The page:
What molecule am I?
Arecoline is an alkaloid ester found in the seeds of the betel nut palm, which is also called areca palm from its scientific name, Areca catechu. The term “betel nut” is a bit confusing because South and Southeast Asians often chew it along with betel leaf from the vine of the same name (Piper betle). The two plants are not biologically related.
Arecoline has been known since 1891, when German pharmacist E. Jahns isolated it from A. catechu seeds. The first synthesis was reported by Fritz Chemnitius1 at Jena University (Germany) in 1926. It is a moderately strong base, with a pKb value of 6.8. It is miscible with water and most organic solvents. The carboxylic acid corresponding to the arecoline ester is called arecaidine; it also exists in betel nuts.
People consume betel nuts because they provide a “high” similar to that caused by nicotine. Arecoline, however, acts on different receptors than does nicotine: muscarinic (rather than nicotinic) acetylcholine receptors, especially M4, which may be the cause of its effects on the parasympathetic nervous system. Similarly to nicotine, arecoline is addictive. Chewing betel nuts is also dangerous because they contain ingredients that can cause cancers of the mouth and the esophagus.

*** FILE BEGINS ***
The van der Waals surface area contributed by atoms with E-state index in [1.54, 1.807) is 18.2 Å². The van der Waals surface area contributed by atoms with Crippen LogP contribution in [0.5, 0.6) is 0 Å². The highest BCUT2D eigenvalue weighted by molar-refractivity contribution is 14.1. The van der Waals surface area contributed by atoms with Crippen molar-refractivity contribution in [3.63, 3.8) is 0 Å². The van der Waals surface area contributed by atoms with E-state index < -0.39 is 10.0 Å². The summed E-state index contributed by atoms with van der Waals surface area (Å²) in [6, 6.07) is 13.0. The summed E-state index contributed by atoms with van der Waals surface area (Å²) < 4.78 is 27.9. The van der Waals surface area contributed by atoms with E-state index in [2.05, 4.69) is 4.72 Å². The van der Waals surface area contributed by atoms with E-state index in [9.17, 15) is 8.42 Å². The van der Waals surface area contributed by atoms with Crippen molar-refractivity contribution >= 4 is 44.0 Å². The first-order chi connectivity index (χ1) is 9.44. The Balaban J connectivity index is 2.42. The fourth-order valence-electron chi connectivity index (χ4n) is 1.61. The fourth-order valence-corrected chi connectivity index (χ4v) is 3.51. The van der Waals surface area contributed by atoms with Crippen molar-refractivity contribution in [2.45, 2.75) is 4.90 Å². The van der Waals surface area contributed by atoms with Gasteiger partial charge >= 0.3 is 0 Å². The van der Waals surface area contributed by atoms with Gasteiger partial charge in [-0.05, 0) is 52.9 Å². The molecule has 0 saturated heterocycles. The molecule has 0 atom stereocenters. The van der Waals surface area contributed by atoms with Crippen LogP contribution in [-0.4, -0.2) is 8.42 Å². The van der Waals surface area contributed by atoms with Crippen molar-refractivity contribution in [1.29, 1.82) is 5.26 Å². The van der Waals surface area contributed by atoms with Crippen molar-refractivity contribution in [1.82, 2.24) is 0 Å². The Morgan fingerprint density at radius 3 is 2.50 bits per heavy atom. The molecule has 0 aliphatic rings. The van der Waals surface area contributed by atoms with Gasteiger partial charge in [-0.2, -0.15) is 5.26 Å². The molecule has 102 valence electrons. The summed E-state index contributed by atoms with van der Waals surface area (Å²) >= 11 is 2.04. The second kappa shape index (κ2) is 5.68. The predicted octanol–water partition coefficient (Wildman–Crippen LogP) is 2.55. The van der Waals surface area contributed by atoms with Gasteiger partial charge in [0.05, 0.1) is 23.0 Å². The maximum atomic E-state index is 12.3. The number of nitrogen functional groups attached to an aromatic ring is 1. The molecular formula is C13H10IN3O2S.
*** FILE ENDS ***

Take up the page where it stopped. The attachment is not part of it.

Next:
1. Chemnitius is also known for his 1932 article about chemistry at Jena University from 1629 to 1921.
Arecoline hazard information
|Hazard class*||Hazard statement|
|Acute toxicity, oral, category 4||H302—Harmful if swallowed|
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Arecoline fast facts
|CAS Reg. No.||63-75-2|
|3-Pyridinecarboxylic acid, 1,2,5,6-tetrahydro-1-methyl, methyl ester|
|Molar mass||155.19 g/mol|
|Appearance||Colorless oily liquid|
|Melting point||27 ºC|
|Boiling point||209 ºC|
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